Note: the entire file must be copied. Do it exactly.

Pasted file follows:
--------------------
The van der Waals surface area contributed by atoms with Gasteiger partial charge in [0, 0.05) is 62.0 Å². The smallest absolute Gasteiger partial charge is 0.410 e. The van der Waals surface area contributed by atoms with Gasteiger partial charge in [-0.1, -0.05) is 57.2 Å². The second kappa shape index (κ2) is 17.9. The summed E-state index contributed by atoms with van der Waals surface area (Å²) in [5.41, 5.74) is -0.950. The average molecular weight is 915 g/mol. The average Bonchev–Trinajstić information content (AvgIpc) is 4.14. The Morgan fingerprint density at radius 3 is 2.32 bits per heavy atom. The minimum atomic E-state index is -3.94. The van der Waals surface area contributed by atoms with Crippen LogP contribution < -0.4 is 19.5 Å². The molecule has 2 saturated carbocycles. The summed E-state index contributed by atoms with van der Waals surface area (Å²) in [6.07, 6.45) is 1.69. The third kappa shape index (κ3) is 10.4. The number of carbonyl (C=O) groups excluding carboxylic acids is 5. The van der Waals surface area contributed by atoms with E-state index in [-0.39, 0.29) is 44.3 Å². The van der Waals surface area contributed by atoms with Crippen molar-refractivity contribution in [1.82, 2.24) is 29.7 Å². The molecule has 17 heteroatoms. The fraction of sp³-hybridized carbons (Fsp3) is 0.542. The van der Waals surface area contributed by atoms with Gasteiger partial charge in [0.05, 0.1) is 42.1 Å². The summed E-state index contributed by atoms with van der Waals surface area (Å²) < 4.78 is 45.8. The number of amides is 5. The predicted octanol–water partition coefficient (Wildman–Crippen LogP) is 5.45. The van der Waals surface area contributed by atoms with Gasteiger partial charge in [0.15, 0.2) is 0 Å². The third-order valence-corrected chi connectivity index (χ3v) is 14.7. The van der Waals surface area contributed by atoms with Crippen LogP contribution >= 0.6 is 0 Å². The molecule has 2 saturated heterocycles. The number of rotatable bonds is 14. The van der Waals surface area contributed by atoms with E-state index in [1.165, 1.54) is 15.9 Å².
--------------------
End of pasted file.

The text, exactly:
The van der Waals surface area contributed by atoms with Gasteiger partial charge in [0, 0.05) is 62.0 Å². The smallest absolute Gasteiger partial charge is 0.410 e. The van der Waals surface area contributed by atoms with Gasteiger partial charge in [-0.1, -0.05) is 57.2 Å². The second kappa shape index (κ2) is 17.9. The summed E-state index contributed by atoms with van der Waals surface area (Å²) in [5.41, 5.74) is -0.950. The average molecular weight is 915 g/mol. The average Bonchev–Trinajstić information content (AvgIpc) is 4.14. The Morgan fingerprint density at radius 3 is 2.32 bits per heavy atom. The minimum atomic E-state index is -3.94. The van der Waals surface area contributed by atoms with Crippen LogP contribution < -0.4 is 19.5 Å². The molecule has 2 saturated carbocycles. The summed E-state index contributed by atoms with van der Waals surface area (Å²) in [6.07, 6.45) is 1.69. The third kappa shape index (κ3) is 10.4. The number of carbonyl (C=O) groups excluding carboxylic acids is 5. The van der Waals surface area contributed by atoms with E-state index in [-0.39, 0.29) is 44.3 Å². The van der Waals surface area contributed by atoms with Crippen molar-refractivity contribution in [1.82, 2.24) is 29.7 Å². The molecule has 17 heteroatoms. The fraction of sp³-hybridized carbons (Fsp3) is 0.542. The van der Waals surface area contributed by atoms with Gasteiger partial charge in [0.05, 0.1) is 42.1 Å². The summed E-state index contributed by atoms with van der Waals surface area (Å²) < 4.78 is 45.8. The number of amides is 5. The predicted octanol–water partition coefficient (Wildman–Crippen LogP) is 5.45. The van der Waals surface area contributed by atoms with Gasteiger partial charge in [0.15, 0.2) is 0 Å². The third-order valence-corrected chi connectivity index (χ3v) is 14.7. The van der Waals surface area contributed by atoms with Crippen LogP contribution >= 0.6 is 0 Å². The molecule has 2 saturated heterocycles. The number of rotatable bonds is 14. The van der Waals surface area contributed by atoms with E-state index in [1.165, 1.54) is 15.9 Å².